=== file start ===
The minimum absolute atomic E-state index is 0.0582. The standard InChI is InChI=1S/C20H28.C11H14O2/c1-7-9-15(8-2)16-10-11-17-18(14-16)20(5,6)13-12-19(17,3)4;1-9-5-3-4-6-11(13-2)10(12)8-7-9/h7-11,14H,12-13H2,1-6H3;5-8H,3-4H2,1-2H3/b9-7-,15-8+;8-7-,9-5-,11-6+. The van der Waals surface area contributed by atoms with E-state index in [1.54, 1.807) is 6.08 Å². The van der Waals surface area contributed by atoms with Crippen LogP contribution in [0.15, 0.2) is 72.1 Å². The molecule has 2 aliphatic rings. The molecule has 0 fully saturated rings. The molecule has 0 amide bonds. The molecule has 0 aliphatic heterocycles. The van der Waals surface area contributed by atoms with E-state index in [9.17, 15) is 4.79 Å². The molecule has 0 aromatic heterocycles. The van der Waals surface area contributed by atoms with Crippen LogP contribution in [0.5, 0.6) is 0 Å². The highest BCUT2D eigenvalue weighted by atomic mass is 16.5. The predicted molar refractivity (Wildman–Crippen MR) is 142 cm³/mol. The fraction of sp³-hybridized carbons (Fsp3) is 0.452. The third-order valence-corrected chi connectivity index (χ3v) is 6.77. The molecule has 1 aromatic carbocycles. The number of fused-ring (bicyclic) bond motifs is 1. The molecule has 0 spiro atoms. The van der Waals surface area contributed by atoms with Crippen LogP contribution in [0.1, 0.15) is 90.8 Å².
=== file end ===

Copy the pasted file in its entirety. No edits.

The minimum absolute atomic E-state index is 0.0582. The standard InChI is InChI=1S/C20H28.C11H14O2/c1-7-9-15(8-2)16-10-11-17-18(14-16)20(5,6)13-12-19(17,3)4;1-9-5-3-4-6-11(13-2)10(12)8-7-9/h7-11,14H,12-13H2,1-6H3;5-8H,3-4H2,1-2H3/b9-7-,15-8+;8-7-,9-5-,11-6+. The van der Waals surface area contributed by atoms with E-state index in [1.54, 1.807) is 6.08 Å². The van der Waals surface area contributed by atoms with Crippen LogP contribution in [0.15, 0.2) is 72.1 Å². The molecule has 2 aliphatic rings. The molecule has 0 fully saturated rings. The molecule has 0 amide bonds. The molecule has 0 aliphatic heterocycles. The van der Waals surface area contributed by atoms with E-state index in [9.17, 15) is 4.79 Å². The molecule has 0 aromatic heterocycles. The van der Waals surface area contributed by atoms with Crippen LogP contribution in [0.5, 0.6) is 0 Å². The highest BCUT2D eigenvalue weighted by atomic mass is 16.5. The predicted molar refractivity (Wildman–Crippen MR) is 142 cm³/mol. The fraction of sp³-hybridized carbons (Fsp3) is 0.452. The third-order valence-corrected chi connectivity index (χ3v) is 6.77. The molecule has 1 aromatic carbocycles. The number of fused-ring (bicyclic) bond motifs is 1. The molecule has 0 spiro atoms. The van der Waals surface area contributed by atoms with Crippen LogP contribution in [0.1, 0.15) is 90.8 Å².